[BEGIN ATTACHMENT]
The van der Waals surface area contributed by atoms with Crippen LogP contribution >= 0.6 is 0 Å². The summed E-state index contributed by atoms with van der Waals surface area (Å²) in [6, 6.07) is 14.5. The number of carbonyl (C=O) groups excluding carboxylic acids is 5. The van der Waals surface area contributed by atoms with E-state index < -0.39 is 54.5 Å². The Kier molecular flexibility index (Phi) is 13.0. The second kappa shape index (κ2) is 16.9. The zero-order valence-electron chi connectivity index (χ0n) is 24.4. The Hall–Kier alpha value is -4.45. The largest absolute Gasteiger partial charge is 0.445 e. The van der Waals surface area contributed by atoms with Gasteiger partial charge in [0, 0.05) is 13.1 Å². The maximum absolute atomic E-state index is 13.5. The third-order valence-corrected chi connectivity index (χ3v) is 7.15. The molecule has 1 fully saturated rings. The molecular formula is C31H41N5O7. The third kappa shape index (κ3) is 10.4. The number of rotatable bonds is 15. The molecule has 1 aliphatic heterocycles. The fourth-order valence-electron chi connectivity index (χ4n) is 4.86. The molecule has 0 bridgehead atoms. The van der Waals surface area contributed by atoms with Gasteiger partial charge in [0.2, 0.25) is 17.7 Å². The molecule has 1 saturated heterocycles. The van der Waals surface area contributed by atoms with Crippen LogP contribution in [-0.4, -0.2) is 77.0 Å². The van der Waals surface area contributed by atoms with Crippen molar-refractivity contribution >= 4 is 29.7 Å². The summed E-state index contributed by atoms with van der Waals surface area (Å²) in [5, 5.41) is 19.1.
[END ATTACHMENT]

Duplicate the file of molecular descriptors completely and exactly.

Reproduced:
The van der Waals surface area contributed by atoms with Crippen LogP contribution >= 0.6 is 0 Å². The summed E-state index contributed by atoms with van der Waals surface area (Å²) in [6, 6.07) is 14.5. The number of carbonyl (C=O) groups excluding carboxylic acids is 5. The van der Waals surface area contributed by atoms with E-state index < -0.39 is 54.5 Å². The Kier molecular flexibility index (Phi) is 13.0. The second kappa shape index (κ2) is 16.9. The zero-order valence-electron chi connectivity index (χ0n) is 24.4. The Hall–Kier alpha value is -4.45. The largest absolute Gasteiger partial charge is 0.445 e. The van der Waals surface area contributed by atoms with Gasteiger partial charge in [0, 0.05) is 13.1 Å². The maximum absolute atomic E-state index is 13.5. The third-order valence-corrected chi connectivity index (χ3v) is 7.15. The molecule has 1 fully saturated rings. The molecular formula is C31H41N5O7. The third kappa shape index (κ3) is 10.4. The number of rotatable bonds is 15. The molecule has 1 aliphatic heterocycles. The fourth-order valence-electron chi connectivity index (χ4n) is 4.86. The molecule has 0 bridgehead atoms. The van der Waals surface area contributed by atoms with Gasteiger partial charge in [0.2, 0.25) is 17.7 Å². The molecule has 1 saturated heterocycles. The van der Waals surface area contributed by atoms with Crippen LogP contribution in [-0.4, -0.2) is 77.0 Å². The van der Waals surface area contributed by atoms with Crippen molar-refractivity contribution >= 4 is 29.7 Å². The summed E-state index contributed by atoms with van der Waals surface area (Å²) in [5, 5.41) is 19.1.